Timothy F. Geithner, who moved closer to confirmation as Treasury secretary on Thursday, told senators that President Obama believed China was “manipulating” its currency, suggesting a more confrontational stance toward that country than under the Bush administration.
By JACKIE CALMES
The New York Times
Mr. Geithner’s comment was made in writing to the Senate Finance Committee hours before it voted 18 to 5 to recommend that the full Senate confirm him. The statement, which is certain to anger the Chinese government, comes at a particularly sensitive time, with economies in both the United States and China weakening and tensions already rising around the globe over trade. The United States, moreover, is increasingly dependent on China to finance its ballooning deficit.
An administration official said that Mr. Geithner was only repeating what Mr. Obama had said during the campaign, and pointed out that his statement also emphasized that the president intended to use “all the diplomatic avenues available to him” to address the currency question.
It remained unclear whether Mr. Geithner was signaling that Mr. Obama would officially declare later this spring that China was engaging in currency manipulation, when the administration is required by a 20-year-old trade law to report to Congress on exchange rate issues. Such a finding would begin a legal process that starts with diplomacy and could end with the imposition of trade barriers like tariffs. The objective would be to persuade China to let the value of its currency, the yuan, freely float — a move that would let its value rise and would increase the cost of its exports.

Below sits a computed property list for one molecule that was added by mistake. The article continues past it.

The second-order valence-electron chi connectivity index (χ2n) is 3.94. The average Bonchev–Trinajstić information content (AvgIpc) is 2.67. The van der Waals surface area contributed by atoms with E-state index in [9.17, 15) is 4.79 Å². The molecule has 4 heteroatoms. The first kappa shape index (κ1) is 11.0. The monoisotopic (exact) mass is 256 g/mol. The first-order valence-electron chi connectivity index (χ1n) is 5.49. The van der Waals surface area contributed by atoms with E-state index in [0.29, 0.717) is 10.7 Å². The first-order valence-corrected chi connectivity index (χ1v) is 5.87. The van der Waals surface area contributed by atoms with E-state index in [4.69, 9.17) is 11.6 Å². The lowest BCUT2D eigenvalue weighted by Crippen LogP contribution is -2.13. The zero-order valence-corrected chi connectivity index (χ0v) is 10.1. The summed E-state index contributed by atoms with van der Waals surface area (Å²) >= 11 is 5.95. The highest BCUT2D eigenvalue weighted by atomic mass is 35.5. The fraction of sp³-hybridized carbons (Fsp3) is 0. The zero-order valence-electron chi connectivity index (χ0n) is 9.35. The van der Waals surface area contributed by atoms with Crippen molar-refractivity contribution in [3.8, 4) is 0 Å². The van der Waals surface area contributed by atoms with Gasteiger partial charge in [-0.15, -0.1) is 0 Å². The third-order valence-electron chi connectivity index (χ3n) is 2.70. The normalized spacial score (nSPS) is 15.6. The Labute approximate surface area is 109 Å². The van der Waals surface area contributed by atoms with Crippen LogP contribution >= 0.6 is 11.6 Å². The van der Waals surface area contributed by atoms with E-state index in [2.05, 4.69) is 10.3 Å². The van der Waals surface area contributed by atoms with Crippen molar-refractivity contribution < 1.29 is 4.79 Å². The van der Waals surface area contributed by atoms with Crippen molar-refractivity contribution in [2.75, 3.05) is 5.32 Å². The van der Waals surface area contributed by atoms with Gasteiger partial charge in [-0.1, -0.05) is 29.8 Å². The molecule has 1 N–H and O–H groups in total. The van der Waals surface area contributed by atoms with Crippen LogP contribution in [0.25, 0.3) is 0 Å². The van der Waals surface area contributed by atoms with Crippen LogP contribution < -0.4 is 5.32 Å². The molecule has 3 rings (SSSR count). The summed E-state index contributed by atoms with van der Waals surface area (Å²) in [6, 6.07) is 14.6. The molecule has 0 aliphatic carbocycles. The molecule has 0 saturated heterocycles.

“President Obama — backed by the conclusions of a broad range of economists — believes that China is manipulating its currency,” Mr. Geithner wrote. He stopped short of charging that China is manipulating its currency intentionally to gain an unfair trade advantage, as the 1988 law requires for an official citation of currency “manipulation.”
Timothy Geithner testifies before the Senate Finance Committee on his nomination to be Treasury secretary on January 21, 2009 at the Dirksen Senate office Building in Washington, DC. Incoming Treasury secretary Geithner vowed to get tough with China and redesign the crisis-hit US financial system as his nomination passed a crucial hurdle in the Senate Thursday.(AFP/File/Mandel Ngan)